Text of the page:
Versions of Survival
The Holocaust and the Human Spirit
Versions of Survival focuses on the efforts to rehabilitate the human image after it has been tempered in the crucible of the Holocaust. It examines the ways in which psychology, language, and literary art distort or illuminate that effort. It insists on the importance of confronting the inhuman, to say nothing of the unthinkable, when probing survival during the Holocaust and the sources of man's moral being.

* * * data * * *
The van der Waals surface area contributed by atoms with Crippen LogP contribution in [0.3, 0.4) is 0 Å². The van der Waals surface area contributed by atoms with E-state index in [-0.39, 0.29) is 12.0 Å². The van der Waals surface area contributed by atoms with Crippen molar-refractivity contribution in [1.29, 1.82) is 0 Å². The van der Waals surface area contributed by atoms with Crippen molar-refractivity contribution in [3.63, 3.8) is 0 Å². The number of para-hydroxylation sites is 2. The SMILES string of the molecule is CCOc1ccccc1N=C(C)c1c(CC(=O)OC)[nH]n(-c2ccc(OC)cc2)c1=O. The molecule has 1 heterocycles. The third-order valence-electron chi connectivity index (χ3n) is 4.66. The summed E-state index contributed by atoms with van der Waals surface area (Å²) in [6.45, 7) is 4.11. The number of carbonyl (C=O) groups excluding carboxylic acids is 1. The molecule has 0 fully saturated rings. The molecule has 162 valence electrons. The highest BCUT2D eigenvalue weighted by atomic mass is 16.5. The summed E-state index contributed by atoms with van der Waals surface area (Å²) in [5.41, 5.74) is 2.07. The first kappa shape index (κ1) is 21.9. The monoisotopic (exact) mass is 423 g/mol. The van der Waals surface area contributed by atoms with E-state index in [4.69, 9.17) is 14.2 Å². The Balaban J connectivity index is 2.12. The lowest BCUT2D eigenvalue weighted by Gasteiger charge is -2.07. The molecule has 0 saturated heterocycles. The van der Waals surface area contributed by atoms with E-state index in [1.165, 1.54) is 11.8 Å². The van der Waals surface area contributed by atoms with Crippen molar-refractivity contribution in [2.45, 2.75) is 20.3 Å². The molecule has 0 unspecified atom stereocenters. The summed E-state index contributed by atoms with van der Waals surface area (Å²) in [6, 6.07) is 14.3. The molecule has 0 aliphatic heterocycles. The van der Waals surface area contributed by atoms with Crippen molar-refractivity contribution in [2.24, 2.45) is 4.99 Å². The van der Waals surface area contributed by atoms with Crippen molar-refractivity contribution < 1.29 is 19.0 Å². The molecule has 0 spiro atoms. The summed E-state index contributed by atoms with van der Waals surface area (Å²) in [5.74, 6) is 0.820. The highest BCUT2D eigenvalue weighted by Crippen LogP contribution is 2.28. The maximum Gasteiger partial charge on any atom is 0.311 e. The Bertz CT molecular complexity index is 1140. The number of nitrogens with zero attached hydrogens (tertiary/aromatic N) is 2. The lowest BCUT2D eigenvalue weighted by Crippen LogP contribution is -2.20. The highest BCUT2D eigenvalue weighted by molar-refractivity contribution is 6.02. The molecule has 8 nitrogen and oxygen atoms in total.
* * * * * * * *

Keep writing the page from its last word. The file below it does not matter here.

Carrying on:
The book assesses and challenges some of the more comfortable and comforting conclusions about the survival experience as set forth by Bruno Bettelheim, Viktor Frankl, and Terrence Des Pres. It analyses material that contradicts or modifies their survival theories such as Hermann Langbein's Menschen in Auschwitz, Primo Levi's Survival in Auschwitz, and Tadeusz Borowski's stories This Way for the Gas, Ladies and Gentlemen. Langer then evaluates the career and work of Elie Wiesel, an Auschwitz survivor who has devoted his life to forging an image of the human compatible with the anguish that the survivor-victim of the Holocaust endured. Finally, the author examines the fate of language, of the work itself, as it succumbs to atrocity and then is reshaped into a new and vigorous if enigmatic force by the hand and imagination of two survivor poets, Gertrud Kolmar and Nelly Sachs.